When Adelaida Lopez visits her neighbors, it’s more than a social call.
She might check one neighbor’s blood pressure, and confirm that another is keeping his asthma in check with a working inhaler. On any given day, you could find her talking to a mother about her daughter’s epilepsy, or showing a grandfather of two how to monitor his blood sugar.
Chiapas, Mexico - where Lopez lives – is the poorest state in her country, with three of four residents living below the national poverty line. The communities are isolated, scattered across rainforest-blanketed mountains, and connected only by dirt roads that frequently become impassable during the six-month rainy season.
“They have limited access to electricity, no access to cell phones and little or no access to the internet,” says Dan Palazuelos, M.D., co-founder of the Mexico-based health care nonprofit Compañeros en Salud. “Each individual town is like an island in a sea of rain forest.”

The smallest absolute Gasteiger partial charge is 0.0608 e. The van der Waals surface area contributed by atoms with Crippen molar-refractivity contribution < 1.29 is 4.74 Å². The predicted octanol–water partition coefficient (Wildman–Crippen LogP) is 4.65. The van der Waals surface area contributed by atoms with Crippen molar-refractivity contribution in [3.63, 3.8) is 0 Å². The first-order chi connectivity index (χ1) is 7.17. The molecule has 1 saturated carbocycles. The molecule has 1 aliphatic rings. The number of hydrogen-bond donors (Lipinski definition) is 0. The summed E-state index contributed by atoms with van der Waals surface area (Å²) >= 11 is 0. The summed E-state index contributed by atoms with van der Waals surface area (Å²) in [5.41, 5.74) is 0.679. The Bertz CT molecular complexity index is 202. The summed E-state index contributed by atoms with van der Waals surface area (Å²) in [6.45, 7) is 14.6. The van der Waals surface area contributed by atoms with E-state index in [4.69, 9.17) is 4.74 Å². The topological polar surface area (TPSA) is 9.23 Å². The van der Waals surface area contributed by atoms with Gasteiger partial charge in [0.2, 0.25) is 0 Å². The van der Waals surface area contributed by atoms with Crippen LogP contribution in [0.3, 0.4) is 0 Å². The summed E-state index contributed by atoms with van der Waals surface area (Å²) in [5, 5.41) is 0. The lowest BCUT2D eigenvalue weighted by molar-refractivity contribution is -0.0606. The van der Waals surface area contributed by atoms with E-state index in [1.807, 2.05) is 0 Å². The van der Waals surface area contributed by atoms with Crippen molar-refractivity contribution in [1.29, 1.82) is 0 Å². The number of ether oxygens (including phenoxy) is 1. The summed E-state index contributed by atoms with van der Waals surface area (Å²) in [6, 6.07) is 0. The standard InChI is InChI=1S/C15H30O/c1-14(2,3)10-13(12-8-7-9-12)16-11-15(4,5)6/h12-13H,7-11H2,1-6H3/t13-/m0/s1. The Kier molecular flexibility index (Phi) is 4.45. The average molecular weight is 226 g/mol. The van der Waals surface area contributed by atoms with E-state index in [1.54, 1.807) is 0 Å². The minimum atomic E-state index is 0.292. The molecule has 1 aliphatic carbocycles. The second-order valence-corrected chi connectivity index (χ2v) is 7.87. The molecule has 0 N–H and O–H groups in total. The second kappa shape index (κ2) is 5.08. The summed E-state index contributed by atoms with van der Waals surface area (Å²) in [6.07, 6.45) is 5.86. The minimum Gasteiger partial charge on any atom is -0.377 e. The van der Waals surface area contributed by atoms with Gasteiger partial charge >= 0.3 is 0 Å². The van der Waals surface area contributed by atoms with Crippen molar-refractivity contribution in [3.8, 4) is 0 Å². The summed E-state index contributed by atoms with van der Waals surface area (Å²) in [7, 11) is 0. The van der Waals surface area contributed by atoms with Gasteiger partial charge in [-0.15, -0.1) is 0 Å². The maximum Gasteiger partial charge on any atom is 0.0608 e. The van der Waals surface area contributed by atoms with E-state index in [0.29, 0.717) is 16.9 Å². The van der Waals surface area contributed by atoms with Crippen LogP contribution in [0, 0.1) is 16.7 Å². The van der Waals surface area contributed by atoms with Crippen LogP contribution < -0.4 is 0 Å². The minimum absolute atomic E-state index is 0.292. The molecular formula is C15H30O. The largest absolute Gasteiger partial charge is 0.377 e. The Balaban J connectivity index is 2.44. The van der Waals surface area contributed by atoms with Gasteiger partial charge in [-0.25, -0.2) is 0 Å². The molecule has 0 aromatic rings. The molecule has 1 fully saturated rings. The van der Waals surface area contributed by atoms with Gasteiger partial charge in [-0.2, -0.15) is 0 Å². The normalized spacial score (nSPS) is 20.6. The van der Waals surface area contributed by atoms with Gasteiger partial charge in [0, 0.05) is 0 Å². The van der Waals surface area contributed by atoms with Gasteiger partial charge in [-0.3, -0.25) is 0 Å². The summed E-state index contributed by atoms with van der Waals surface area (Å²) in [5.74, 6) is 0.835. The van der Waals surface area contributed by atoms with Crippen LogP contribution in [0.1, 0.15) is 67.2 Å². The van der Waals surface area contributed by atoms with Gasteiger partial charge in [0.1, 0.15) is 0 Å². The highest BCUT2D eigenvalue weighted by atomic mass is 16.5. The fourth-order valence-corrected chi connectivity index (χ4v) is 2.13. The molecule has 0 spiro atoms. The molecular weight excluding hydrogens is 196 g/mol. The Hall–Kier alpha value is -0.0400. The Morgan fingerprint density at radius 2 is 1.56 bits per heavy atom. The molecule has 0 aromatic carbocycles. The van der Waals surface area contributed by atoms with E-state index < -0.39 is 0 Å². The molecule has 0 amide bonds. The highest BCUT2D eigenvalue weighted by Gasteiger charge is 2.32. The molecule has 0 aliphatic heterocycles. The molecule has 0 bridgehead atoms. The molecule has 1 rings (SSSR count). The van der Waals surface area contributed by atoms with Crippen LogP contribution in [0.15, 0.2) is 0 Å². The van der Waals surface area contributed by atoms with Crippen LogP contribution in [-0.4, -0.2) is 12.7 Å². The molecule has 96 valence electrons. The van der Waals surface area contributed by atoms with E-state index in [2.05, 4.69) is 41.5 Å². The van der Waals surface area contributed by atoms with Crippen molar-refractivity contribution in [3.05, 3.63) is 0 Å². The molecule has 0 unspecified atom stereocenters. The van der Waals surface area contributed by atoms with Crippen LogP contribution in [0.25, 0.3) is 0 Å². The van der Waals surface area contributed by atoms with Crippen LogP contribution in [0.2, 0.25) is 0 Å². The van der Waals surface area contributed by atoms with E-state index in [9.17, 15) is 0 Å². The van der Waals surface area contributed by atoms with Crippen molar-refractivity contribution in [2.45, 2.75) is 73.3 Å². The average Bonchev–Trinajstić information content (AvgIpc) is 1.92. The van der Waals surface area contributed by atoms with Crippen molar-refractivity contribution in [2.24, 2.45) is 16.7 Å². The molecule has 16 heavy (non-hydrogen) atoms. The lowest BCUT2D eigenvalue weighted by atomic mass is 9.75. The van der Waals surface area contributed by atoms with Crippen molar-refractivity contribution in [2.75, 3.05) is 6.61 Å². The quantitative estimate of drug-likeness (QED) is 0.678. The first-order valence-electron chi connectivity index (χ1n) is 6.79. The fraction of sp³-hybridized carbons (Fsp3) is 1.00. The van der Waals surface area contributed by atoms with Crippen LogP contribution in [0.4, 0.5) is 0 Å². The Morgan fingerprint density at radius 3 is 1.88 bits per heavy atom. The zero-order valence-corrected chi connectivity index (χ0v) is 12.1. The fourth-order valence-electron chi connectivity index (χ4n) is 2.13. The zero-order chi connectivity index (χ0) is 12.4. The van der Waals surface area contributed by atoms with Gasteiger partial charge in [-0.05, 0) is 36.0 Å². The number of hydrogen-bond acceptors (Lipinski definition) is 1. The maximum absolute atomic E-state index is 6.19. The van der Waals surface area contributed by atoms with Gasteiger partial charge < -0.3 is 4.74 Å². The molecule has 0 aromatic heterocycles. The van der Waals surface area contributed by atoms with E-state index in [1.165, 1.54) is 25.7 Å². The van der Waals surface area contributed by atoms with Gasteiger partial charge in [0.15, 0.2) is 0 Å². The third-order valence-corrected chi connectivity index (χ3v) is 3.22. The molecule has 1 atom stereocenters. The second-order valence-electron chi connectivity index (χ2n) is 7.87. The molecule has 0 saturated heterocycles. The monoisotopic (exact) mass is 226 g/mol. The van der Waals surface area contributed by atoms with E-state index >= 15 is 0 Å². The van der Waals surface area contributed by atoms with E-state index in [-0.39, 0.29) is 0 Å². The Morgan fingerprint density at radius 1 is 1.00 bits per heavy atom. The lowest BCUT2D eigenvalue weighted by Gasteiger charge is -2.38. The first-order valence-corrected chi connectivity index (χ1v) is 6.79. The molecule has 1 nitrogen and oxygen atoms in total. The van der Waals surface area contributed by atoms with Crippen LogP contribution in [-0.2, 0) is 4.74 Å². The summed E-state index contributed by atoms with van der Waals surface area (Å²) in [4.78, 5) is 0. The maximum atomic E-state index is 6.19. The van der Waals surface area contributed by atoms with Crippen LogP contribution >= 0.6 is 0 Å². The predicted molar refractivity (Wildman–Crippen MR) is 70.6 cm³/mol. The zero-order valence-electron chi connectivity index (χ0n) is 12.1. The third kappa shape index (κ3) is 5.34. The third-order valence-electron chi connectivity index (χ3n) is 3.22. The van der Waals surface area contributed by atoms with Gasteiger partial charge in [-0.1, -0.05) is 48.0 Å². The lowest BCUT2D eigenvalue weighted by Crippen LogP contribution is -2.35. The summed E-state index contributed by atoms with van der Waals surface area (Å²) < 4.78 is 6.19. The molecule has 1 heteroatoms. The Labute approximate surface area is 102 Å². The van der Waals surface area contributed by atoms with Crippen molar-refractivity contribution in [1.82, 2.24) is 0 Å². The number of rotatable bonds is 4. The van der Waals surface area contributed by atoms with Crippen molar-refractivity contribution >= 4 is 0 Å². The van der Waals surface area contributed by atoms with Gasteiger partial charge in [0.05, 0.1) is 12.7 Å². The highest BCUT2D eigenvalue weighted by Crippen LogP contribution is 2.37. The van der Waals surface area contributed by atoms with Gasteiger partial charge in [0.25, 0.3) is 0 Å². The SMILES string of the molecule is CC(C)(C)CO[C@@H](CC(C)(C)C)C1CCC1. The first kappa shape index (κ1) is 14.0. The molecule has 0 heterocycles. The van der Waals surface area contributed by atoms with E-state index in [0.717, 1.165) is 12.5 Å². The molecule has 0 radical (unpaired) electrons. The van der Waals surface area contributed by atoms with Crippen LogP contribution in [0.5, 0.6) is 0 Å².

The Mexican government guarantees universal access to health care, but in practice, “it’s incredibly difficult to deliver health care to remote rural areas,” Palazuelos says. “It’s difficult to get doctors to come here, it's difficult to get medicines in and it's hard to get sick patients out.”
While Lopez takes responsibility for the health of her village, she isn’t a doctor, a nurse or a pharmacist. She’s one of 80 community health workers – all of them women – who are the anchors of a new concept of community health. And she may just be an antidote to the health inequities faced by rural populations.